• Our Telstra connection was offline for 21 days, apparently an issue in the pit in the street. Initially Telstra were reluctant to help/compensate but after a little persistence they allowed us to go to a Telstra store to purchase a 4G wifi modem along with 15gb mobile data credit which they credited to our account. I would say 9/10 times the telco’s will be accommodating in this situation.

  • Even with CSG being applicable, Telstra constantly declare “Mass Service Disruptions” where they claim an event or circumstance which exempts them from CSG. For example, the storms in SYdney and the Hunter Valley meant practically the whole of Sydney was covered my an MSD until 2/8/2015 (ie yesterday), and the Hunter is still covered until the 16th August (almost 4 months from the storms). That means they can take their sweet time to restore your services and not have to pay a cent.

  • Yeah, the short answer is no, no you can’t.

    But that’s why it’s cheap.

    There’s not enough margin in your $60 per month Internet service for ISP’s to be charging a bit extra to give you a bit back when it breaks.

    If you purchase a business-grade service it has defined service level guarantees and rebates, so yes, you can get some of the money back you spend on a $1,200/mth Internet connection. But not on your $60 home Internet connection.

    Many ISP’s execute their discretion to keep you as a happy customer, but really, it’s all in the terms and conditions that you sign to get the service, and those terms and conditions are clear – you’re charged from the connection date. It doesn’t matter if it takes you another 2 weeks to get the router, configure it and start using it, and it doesn’t matter if it breaks and needs to be fixed – you pay.

    And think of it this way – apart for the cost of data that you would’ve downloaded (and if you’re on a monthly quota, that’s basically nothing since you’re likely to make up your last week’s usage this week) – the ISP had to pay just as much to maintain your broken connection, as they would have had it been operational. You were still connected to the lines, connected to the exchange and chewing up staff time to get it fixed.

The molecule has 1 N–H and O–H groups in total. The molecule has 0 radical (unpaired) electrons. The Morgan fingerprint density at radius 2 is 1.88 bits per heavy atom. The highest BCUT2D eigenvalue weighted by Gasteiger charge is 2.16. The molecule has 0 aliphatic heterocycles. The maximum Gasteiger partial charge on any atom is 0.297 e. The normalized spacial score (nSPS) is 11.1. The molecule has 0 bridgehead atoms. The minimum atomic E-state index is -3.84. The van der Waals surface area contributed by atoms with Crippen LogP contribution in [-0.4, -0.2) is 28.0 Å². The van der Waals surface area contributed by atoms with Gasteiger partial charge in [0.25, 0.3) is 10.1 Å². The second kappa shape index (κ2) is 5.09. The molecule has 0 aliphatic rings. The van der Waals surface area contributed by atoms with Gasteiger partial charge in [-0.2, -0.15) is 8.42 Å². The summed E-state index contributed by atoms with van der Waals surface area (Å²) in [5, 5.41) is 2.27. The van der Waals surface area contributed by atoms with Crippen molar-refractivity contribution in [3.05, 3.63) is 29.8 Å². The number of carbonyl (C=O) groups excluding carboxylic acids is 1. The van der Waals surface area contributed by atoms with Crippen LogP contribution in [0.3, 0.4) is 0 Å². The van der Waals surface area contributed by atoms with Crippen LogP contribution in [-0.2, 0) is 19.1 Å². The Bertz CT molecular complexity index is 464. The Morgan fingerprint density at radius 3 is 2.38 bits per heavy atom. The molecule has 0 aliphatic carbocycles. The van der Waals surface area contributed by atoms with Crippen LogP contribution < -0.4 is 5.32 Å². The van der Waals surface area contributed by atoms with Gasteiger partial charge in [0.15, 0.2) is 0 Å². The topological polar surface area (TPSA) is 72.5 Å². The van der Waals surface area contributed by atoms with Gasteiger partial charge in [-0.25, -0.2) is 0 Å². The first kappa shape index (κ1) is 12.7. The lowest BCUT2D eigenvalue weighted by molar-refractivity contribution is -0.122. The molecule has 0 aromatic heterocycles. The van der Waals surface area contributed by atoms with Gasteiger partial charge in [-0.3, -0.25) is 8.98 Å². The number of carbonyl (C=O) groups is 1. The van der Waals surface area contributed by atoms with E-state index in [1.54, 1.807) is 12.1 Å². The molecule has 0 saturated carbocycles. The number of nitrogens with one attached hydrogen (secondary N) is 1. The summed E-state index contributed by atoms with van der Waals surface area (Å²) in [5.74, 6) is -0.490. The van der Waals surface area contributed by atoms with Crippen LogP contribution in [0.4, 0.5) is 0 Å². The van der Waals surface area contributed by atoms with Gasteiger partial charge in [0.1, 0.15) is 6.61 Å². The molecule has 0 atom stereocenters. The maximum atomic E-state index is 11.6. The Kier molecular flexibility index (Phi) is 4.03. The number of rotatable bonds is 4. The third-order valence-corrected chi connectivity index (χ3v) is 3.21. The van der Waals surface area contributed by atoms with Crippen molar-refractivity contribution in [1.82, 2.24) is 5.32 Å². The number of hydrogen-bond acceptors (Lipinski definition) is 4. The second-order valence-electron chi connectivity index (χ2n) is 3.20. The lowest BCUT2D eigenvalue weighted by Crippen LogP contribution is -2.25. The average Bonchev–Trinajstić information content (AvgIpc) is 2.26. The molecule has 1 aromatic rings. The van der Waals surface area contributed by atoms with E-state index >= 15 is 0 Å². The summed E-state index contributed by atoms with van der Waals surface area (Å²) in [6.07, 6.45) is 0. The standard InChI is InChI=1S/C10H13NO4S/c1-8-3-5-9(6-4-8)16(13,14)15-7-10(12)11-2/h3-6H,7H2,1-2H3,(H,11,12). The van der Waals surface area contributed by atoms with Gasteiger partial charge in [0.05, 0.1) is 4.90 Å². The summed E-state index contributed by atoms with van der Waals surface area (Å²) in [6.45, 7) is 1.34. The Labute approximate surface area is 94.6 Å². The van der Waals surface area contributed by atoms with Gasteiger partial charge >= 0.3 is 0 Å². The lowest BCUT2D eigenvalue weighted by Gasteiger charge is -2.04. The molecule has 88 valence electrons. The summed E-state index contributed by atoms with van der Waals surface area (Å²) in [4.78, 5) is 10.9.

Fast, Cheap, Reliable. Choose any two.

  • Read your contracts people! ADSL is not a guaranteed service in Australia and therefore you are not entitled to any compensation for downtime. Most ISP’s are willing to offer you a little something but you shouldn’t be expecting huge amounts of credit on your bill. It’s also important to note that the money you pay each month for your ADSL service is for the DATA that you are provided, you don’t pay for the days you get to access that data so while your service might go down for 7 days, you still have 23 in which you can use all of your data. Depending on the allowance you pay for most people should be able to use all of their allowance still.

  • I had a problem with exetel, using optus lines. No one believed me about the issues. I switched to Telstra and still had issues. I had a connection the dropped out constantly. After 12 months and 6 technicians they eventually fixed the fault. No law is going to save you from laziness. Persistence is the thing that saved me.

  • You’re only entitled to downtime credit equal to the cost of the service- per day, for the duration it was down. So for example, if your Internet is $49.95 per month (not including phone)- 9 days credit applied at $49.95 per month totals $14.78.
    You are not entitled to “lost income” if you’re working from home on a Residential plan.

  • I stopped paying an ISP once when they stopped answering tech support. Possibly Pacific Internet (memory?). Never showed up on any credit report.